Image Credit: NASA, ESA, Mohammad Heydari-Malayeri (Observatoire de Paris, France)
NGC 1748 (also known as IC 2114 and N83B) is an emission nebula of roughly 55 light-years across in the Large Magellanic Cloud (LMC), a satellite galaxy of our Milky Way galaxy, located some 163,000 light-years away from us in the southern constellation of Dorado (the Swordfish).
Astronomers from France, the U.S., and Germany have used the Hubble Space Telescope to study the interplay between gas, dust, and radiation from the newly born stars in this nebula. This study has also uncovered several individual stars that are responsible for lighting up this cloud of gas.
The star at the very center of the nebula, just below the brightest region, is actually about 30 times more massive and almost 200,000 times brighter than our Sun. The extremely intense radiation and powerful stellar “winds” from this ultra-bright star and from newly born, ultra-bright neighbour stars have cleared away the surrounding gas to form a large cavity. The bubble is approximately 25 light-years in diameter. It’s estimated that the spherical void in NGC 1748 must have been carved out of the nebula very recently – in astronomical terms – maybe as little as 30,000 years ago.
The hottest star in NGC 1748 is 45 times more massive than the Sun and is embedded in the brightest region in the nebula. This bright region, situated just above the center, is only about 2 light-years across. The region’s small size and its intense glow are tell-tale signs of a very young, massive star. This star is the youngest newcomer to this part of the LMC. The image shows a bright arc structure just below the luminous star. This impressive ridge may have been created in the glowing gas by the hot star’s powerful wind.
Measurements of the age of this star and neighboring stars in the nebula show that they are younger than the nebula’s central star. Their formation may have been “triggered” by the violent wind from the central star. This “chain-reaction” of stellar births seems to be common in the Universe. About 20 young and luminous stars have been identified in the region, but it may well be that many more massive stars remain undetected in other areas of the Large Magellanic Cloud, hidden by dust in small clusters.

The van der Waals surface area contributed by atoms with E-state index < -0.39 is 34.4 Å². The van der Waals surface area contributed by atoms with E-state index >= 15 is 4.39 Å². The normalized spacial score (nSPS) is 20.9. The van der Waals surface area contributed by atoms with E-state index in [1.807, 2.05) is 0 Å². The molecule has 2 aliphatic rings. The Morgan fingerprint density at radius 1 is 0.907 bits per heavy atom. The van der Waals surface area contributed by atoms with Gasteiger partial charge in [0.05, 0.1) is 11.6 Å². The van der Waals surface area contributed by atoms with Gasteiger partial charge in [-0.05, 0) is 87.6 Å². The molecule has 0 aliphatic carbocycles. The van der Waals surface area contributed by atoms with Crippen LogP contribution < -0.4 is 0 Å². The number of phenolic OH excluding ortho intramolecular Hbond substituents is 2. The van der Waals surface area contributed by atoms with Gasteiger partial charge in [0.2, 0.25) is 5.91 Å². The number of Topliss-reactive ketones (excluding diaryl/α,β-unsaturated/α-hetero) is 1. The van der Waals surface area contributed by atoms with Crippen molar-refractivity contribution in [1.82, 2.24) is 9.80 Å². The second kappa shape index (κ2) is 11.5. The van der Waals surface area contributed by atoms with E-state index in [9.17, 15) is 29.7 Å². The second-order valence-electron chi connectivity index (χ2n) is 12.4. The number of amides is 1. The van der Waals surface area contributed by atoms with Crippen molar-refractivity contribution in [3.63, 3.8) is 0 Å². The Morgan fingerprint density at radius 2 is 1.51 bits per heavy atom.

The image also illustrates just how massive stars in NGC 1748 sculpt their environment by generating powerful winds that alter the shape of the parent gaseous nebula. Although most of the stars in the Universe were born several billions of years ago, when the Universe was young, star formation still continues today. This Hubble image shows a very compact star-forming region in a small part of the LMC.
Young, massive, ultra-bright stars are seen here just as they are born and emerge from the shelter of their pre-natal molecular cloud. Catching these hefty stars at their birthplace is not as easy as it may seem. Their high mass means that the young stars evolve very rapidly and are hard to find at this critical stage. Furthermore, they spend a good fraction of their youth hidden from view, shrouded by large quantities of dust in a molecular cloud. The only chance is to observe them just as they start to emerge from their cocoon – and then only with very high-resolution telescopes.
To the right of the glowing NGC 1748 is a much larger diffuse nebula, known as DEM22d, which is partly obscured by an extended lane of dust and gas.
This image is composed of three narrow-band-filter images obtained with the Wide Field Planetary Camera 2 aboard the Hubble Space Telescope in May 2000. The colors are red (ionized hydrogen, H-alpha), green (ionized oxygen), and blue (ionized hydrogen, H-beta). The blue corresponds to the warmest regions, the red to the coldest.
April 29, 2014